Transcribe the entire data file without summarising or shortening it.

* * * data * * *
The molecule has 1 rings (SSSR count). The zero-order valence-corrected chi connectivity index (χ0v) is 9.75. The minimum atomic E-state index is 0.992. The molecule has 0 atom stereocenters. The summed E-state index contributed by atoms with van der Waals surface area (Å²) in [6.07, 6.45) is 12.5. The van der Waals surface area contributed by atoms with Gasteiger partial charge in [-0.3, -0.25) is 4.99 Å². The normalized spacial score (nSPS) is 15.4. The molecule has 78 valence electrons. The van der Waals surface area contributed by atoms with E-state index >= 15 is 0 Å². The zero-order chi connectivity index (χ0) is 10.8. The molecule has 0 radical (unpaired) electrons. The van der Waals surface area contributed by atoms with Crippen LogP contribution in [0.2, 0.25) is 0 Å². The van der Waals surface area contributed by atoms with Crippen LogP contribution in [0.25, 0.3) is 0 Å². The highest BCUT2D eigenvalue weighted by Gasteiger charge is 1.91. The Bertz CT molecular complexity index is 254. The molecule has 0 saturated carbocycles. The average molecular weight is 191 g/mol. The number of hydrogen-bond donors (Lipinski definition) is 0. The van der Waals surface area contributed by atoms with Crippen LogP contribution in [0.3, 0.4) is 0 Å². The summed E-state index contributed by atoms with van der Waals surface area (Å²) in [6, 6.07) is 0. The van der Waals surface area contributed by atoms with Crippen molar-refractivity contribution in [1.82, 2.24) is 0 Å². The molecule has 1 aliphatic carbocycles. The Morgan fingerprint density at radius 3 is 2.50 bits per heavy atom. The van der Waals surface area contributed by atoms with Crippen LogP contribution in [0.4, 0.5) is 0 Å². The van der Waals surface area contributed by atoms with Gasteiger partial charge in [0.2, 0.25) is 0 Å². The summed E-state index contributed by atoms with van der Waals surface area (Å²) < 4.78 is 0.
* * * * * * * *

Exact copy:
The molecule has 1 rings (SSSR count). The zero-order valence-corrected chi connectivity index (χ0v) is 9.75. The minimum atomic E-state index is 0.992. The molecule has 0 atom stereocenters. The summed E-state index contributed by atoms with van der Waals surface area (Å²) in [6.07, 6.45) is 12.5. The van der Waals surface area contributed by atoms with Gasteiger partial charge in [-0.3, -0.25) is 4.99 Å². The normalized spacial score (nSPS) is 15.4. The molecule has 78 valence electrons. The van der Waals surface area contributed by atoms with E-state index >= 15 is 0 Å². The zero-order chi connectivity index (χ0) is 10.8. The molecule has 0 radical (unpaired) electrons. The van der Waals surface area contributed by atoms with Crippen LogP contribution in [0.2, 0.25) is 0 Å². The van der Waals surface area contributed by atoms with Crippen LogP contribution in [0.25, 0.3) is 0 Å². The highest BCUT2D eigenvalue weighted by Gasteiger charge is 1.91. The Bertz CT molecular complexity index is 254. The molecule has 0 saturated carbocycles. The average molecular weight is 191 g/mol. The number of hydrogen-bond donors (Lipinski definition) is 0. The van der Waals surface area contributed by atoms with Crippen LogP contribution in [0.3, 0.4) is 0 Å². The summed E-state index contributed by atoms with van der Waals surface area (Å²) in [6, 6.07) is 0. The van der Waals surface area contributed by atoms with Crippen molar-refractivity contribution in [1.82, 2.24) is 0 Å². The molecule has 1 aliphatic carbocycles. The Morgan fingerprint density at radius 3 is 2.50 bits per heavy atom. The van der Waals surface area contributed by atoms with Crippen LogP contribution in [0.4, 0.5) is 0 Å². The van der Waals surface area contributed by atoms with Gasteiger partial charge in [0.2, 0.25) is 0 Å². The summed E-state index contributed by atoms with van der Waals surface area (Å²) < 4.78 is 0.